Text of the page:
Bennett College successfully raises well over $5 million needed to save the school

This is an archived article and the information in the article may be outdated. Please look at the time stamp on the story to see when it was last updated.
Data pix.

GREENSBORO, N.C. — Bennett College successfully met its $5 million goal, a crucial milestone to safeguard the college's accreditation.

The news came at a Monday news conference after Bennett College President Phyllis Dawkin expressed her gratitude to the 11,000 donors who helped reach this goal.

Dawkins said that, as of Monday, the college raised $8.2 million.

At the news conference, High Point University President Nido Qubein handed over a slew of high-bill donations, adding up to hundreds of thousands of dollars, from various bodies he and the university are associated with before finally presenting  a $1 million check from the school.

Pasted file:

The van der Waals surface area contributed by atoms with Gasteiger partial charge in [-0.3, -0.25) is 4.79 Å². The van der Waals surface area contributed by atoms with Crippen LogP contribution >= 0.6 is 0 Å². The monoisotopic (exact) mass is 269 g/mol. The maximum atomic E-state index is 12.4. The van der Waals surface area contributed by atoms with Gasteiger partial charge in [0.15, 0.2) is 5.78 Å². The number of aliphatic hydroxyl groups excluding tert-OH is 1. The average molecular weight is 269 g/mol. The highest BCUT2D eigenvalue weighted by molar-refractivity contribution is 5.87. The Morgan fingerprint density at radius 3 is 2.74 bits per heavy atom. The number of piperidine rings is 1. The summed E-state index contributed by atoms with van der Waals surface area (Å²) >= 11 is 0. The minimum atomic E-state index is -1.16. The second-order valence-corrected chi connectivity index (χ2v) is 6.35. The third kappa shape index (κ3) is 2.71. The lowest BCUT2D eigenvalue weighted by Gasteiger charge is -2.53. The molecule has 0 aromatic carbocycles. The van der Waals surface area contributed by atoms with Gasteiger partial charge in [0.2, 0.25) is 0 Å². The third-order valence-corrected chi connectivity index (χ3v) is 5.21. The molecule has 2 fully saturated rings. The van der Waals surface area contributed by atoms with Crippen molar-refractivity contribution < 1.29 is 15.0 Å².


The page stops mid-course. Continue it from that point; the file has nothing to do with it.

Kwanza Jones also announced a $1 million donation as well.

The historically black women's college has been desperately raising money for six weeks to keep its accreditation.

The $5 million minimum is needed to maintain the school's accreditation by the Southern Association of Colleges and Schools Commission on Colleges. The school's only sanction was due to finances.

Dawkins previously said she worked everyday since Dec. 11 working to raise the funds.

Thousands of people have contributed funds.

HPU asked their community to raise as much as possible. The university planned to then round out that donation to an even million.

Qubein said Bennett is an important institution in the community and he hopes this challenge will help the college not only meet, but go beyond the $5 million goal.

"High Point University is connected with the United Methodist Church; Bennett College is connected with the United Methodist Church," Quebein said. "It’s a neighboring school. We care deeply that this is one of two HBCUs for women in America, and therefore we wanted to step up."

The college also received half a million from Papa John's and the Z. Smith Reynolds Foundation.

Notice: you are using an outdated browser. Microsoft does not recommend using IE as your default browser. Some features on this website, like video and images, might not work properly. For the best experience, please upgrade your browser.